From the outside, it looks like a post-box. Inside is a metal container, lined with a thin mattress. Few would guess what lies inside this hole in the wall of the Berea Baptist Mission Church, located on a quiet street in Johannesburg. Yet for some mothers, it is a lifeline. In fact, boxes like these are where thousands of struggling mothers around the world have placed their newborn children for adoption.
Originating in the 12th century in the form of “foundling wheels” — revolving doors in churches where mothers could secretly hand over babies — the idea has returned in the modern form of “baby boxes” or “baby hatches.” Since the first in South Africa in 1999, more than 20 countries have introduced the boxes, including the USA, Japan, Austria, India, Belgium and Malaysia. In Germany, there are now around 100 “Babyklappes”.
Largely located in hospitals, churches, fire stations and medical centres, the trend has been adopted by organisations all over the world. Practitioners claim boxes offer a safe and anonymous way for mothers to hand over their babies for adoption. But they have come under scrutiny from child rights and health experts, who have raised serious concerns about ethics and safety.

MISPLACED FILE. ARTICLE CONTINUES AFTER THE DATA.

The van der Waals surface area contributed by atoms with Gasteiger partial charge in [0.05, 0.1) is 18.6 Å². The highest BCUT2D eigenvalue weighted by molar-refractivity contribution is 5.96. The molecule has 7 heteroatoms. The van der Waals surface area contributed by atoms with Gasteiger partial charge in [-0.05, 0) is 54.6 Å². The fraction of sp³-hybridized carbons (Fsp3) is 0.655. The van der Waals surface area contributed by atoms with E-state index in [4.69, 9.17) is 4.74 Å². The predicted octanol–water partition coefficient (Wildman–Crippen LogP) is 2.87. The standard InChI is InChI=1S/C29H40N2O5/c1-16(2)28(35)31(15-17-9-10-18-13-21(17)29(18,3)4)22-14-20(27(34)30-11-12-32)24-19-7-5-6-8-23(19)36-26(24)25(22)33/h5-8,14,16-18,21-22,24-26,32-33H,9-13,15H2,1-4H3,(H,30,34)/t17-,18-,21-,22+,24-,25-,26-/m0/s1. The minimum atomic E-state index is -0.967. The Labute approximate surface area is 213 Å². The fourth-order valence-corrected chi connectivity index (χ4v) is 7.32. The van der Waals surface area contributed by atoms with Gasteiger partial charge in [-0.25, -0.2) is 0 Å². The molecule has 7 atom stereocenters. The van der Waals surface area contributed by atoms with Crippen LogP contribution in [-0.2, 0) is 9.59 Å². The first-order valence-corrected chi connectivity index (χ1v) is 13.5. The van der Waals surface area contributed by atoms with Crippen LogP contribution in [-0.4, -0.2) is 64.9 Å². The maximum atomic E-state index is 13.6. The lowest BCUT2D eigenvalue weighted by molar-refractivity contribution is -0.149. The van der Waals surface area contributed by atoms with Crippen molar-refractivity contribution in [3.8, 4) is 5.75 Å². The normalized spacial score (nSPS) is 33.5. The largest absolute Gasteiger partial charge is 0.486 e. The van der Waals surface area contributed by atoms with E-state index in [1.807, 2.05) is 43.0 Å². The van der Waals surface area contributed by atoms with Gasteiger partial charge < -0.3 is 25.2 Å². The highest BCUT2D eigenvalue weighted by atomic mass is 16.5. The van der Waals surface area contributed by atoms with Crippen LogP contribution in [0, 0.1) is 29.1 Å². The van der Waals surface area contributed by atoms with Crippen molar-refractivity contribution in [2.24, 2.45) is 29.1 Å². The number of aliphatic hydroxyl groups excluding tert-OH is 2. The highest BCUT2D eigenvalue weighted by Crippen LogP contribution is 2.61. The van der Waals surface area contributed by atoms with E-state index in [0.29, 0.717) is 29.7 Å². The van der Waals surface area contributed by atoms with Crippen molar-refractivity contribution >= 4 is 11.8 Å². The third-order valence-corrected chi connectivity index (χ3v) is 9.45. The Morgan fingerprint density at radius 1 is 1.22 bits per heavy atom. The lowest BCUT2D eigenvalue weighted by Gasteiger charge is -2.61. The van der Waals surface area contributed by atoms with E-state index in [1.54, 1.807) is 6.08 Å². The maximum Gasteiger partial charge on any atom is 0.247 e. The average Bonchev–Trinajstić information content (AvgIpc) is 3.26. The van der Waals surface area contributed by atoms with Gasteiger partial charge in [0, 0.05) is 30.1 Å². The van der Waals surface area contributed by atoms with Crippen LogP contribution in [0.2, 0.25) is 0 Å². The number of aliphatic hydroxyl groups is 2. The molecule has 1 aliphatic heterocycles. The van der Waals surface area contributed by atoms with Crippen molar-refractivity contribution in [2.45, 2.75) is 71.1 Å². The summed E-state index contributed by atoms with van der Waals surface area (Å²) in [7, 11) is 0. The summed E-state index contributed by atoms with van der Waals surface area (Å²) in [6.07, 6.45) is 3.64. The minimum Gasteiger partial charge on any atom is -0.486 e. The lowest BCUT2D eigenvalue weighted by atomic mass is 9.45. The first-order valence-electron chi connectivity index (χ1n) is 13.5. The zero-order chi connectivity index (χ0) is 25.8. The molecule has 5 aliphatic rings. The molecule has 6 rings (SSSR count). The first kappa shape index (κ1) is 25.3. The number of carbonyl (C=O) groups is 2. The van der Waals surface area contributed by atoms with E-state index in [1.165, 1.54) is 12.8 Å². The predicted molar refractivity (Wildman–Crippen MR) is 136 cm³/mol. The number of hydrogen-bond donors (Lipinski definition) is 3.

Are the boxes a much-needed alternative to avoid infant mortality, or a danger to mothers and children that actually promote abandonment?
Doors of hope
In South Africa, around 10,000 children are abandoned each year, said Nadene Grabham, Operations Director at the Door of Hope Children’s Mission. And only one in three children survive the abandonment.
That’s why, in 1999, Cheryl Allen, pastor of the Berea Baptist Mission Church, decided to do something about it. The solution? To establish the “The Door of Hope” — the world’s first modern baby box. Anytime day or night, mothers can put their child through a hatch in the church’s wall, prompting the door to automatically lock and triggering a signal to care workers inside.
The Door of Hope baby box in South Africa (Credit: Wikimedia Commons)